The Bayonne Planning Board is still set to hear a sometimes controversial 1,250-unit project that would be built at the former Military Ocean Terminal on Election Day.
By John Heinis/Hudson County View
The “Peninsula at Bayonne Harbor” has been in the works since 2015 and got preliminary approval from the land use board at the tail end of a five-hour meeting on April 12th, before scheduling to hear the bulk of the project on Election Day, May 10th.
Approving a subdivision of the land into three parts was just the first step and the bulk of the project will be heard tomorrow at 6 p.m., according to a copy of the planning board agenda.
Council President Sharon Ashe-Nadrowski, Mayor Jimmy Davis’ chief opposition on the ballot, began taking issue with the project after Politico reported that project developer Wasseem Boraie donated $25,000 to a pro-Davis group that went defunct.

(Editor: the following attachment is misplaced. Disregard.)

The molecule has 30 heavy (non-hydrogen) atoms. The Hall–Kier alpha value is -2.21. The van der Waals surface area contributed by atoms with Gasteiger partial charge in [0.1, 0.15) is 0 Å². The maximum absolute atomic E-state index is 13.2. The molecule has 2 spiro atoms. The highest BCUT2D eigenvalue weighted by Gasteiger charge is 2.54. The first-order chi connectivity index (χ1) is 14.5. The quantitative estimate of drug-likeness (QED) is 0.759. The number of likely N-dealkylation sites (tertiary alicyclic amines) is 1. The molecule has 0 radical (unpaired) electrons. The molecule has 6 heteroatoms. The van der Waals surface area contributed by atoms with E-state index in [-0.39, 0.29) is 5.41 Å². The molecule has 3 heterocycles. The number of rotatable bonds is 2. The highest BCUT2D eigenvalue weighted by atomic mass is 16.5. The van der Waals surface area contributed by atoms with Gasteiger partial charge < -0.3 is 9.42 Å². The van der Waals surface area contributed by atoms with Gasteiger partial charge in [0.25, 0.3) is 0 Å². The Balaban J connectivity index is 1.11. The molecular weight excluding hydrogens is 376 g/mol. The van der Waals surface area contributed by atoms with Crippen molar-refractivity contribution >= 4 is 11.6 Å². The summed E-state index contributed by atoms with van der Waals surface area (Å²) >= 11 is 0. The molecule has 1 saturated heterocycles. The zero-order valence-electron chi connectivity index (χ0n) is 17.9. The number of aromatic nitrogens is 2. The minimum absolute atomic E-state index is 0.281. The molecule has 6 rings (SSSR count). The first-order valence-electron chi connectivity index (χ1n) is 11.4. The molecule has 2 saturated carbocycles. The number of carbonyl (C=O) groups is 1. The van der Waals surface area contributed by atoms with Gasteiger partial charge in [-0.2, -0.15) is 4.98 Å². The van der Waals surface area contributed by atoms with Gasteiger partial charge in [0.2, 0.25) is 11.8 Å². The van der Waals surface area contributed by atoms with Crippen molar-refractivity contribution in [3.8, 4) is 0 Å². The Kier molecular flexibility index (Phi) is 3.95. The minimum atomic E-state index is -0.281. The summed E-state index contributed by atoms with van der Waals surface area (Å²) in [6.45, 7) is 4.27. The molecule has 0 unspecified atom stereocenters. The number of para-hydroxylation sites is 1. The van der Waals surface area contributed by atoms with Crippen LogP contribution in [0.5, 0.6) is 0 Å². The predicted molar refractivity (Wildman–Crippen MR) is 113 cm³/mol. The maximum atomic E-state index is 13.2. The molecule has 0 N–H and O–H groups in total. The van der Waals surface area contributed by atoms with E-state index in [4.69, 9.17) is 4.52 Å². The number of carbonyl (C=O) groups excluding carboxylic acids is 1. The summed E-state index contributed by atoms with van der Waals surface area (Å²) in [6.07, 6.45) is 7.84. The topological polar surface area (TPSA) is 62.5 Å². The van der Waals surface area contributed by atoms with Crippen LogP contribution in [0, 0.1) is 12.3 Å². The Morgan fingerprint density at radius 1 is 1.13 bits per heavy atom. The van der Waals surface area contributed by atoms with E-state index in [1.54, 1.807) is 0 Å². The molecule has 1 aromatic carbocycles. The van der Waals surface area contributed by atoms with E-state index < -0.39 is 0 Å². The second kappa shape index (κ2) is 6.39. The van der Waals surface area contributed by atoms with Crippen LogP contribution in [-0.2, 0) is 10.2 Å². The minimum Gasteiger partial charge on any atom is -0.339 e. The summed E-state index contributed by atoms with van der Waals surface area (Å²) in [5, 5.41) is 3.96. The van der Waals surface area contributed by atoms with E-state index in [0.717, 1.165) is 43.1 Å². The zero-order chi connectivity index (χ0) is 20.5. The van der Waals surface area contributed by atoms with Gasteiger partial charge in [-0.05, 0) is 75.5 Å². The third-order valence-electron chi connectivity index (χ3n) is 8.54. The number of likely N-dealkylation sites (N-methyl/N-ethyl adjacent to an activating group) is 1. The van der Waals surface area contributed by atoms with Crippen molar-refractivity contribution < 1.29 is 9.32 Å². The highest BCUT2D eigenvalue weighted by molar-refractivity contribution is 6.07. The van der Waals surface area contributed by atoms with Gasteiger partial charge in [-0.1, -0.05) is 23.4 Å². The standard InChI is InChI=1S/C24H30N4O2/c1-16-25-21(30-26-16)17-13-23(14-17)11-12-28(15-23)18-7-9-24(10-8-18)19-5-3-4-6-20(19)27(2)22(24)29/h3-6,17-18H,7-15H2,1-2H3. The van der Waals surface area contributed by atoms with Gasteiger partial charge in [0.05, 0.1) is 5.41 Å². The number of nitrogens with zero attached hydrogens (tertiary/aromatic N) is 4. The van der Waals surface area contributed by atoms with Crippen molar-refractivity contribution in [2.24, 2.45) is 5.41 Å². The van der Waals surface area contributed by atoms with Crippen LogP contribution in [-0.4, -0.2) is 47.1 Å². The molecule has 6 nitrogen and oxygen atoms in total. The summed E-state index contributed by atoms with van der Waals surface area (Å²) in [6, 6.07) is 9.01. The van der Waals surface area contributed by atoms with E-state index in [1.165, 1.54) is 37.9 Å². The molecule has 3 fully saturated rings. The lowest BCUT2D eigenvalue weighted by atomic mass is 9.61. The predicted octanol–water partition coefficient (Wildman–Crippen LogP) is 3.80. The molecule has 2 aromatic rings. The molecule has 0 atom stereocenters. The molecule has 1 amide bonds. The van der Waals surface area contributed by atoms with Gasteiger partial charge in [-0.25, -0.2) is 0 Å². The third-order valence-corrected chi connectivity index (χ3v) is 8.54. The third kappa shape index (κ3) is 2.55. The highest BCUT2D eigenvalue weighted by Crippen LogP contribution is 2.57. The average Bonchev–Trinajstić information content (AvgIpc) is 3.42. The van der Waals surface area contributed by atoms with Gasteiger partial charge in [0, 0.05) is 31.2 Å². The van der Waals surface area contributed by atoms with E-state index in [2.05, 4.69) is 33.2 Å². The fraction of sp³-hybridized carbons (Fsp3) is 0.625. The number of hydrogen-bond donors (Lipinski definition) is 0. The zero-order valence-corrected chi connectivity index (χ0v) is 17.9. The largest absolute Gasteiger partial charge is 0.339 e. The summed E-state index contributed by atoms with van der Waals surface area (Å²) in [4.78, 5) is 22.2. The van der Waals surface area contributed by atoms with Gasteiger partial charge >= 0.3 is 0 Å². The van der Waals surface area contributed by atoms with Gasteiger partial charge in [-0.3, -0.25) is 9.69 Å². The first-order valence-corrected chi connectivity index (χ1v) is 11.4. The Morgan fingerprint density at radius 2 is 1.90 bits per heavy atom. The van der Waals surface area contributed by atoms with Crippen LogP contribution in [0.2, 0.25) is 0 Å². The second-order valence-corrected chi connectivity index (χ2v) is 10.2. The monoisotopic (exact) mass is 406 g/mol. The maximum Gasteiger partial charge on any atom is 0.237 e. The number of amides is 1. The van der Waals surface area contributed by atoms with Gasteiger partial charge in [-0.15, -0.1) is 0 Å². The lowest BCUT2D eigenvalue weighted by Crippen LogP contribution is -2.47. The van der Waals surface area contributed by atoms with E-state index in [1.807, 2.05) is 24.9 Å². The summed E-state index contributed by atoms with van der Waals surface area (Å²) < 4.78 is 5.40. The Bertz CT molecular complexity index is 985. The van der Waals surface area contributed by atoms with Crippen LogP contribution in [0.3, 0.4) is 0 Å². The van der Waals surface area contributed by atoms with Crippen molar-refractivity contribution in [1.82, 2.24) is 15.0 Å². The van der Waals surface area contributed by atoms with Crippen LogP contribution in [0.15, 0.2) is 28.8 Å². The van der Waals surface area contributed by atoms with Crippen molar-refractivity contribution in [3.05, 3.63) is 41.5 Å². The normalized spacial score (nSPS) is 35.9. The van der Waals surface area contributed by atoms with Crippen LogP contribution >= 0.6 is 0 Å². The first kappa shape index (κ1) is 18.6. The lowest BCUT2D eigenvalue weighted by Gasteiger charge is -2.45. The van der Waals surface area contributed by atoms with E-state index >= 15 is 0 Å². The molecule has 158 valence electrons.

The Government for the People PAC was founded by former state Senator Ray Lesniak and while he admitted it was meant to bolster Davis’ re-election, the PAC ceased operations after consultant Sean Caddle, who was paid $2,500 from the group, pleaded guilty to a murder-for-hire scheme.
While Ashe-Nadrowski attempted to get Bayonne Urban Partners Renewal, the LLC for the project, removed from the project at last month’s council meeting, the last one before the election, she was unsuccessful in getting a second on any of the three related measures.
She argued that the redeveloper agreement had expired and that the payment in lieu of taxes (PILOT) agreement only covered 850 units, though her council colleagues disagreed with her.
The development also boasts five residential buildings, 10,000 square feet of retail space, and two parking structures, among other amenities.
Having a hearing while the polls are open is a bit unusual, particularly since Davis, Ashe-Nadrowski, and Board of Education President Maria Valado – who is running for the 3rd Ward council seat on the challenger’s ticket – all sit on the board.
With the polls open between 6 a.m. and 8 p.m., it’s all but a sure thing that no one on the ballot will be attending the planning board meeting.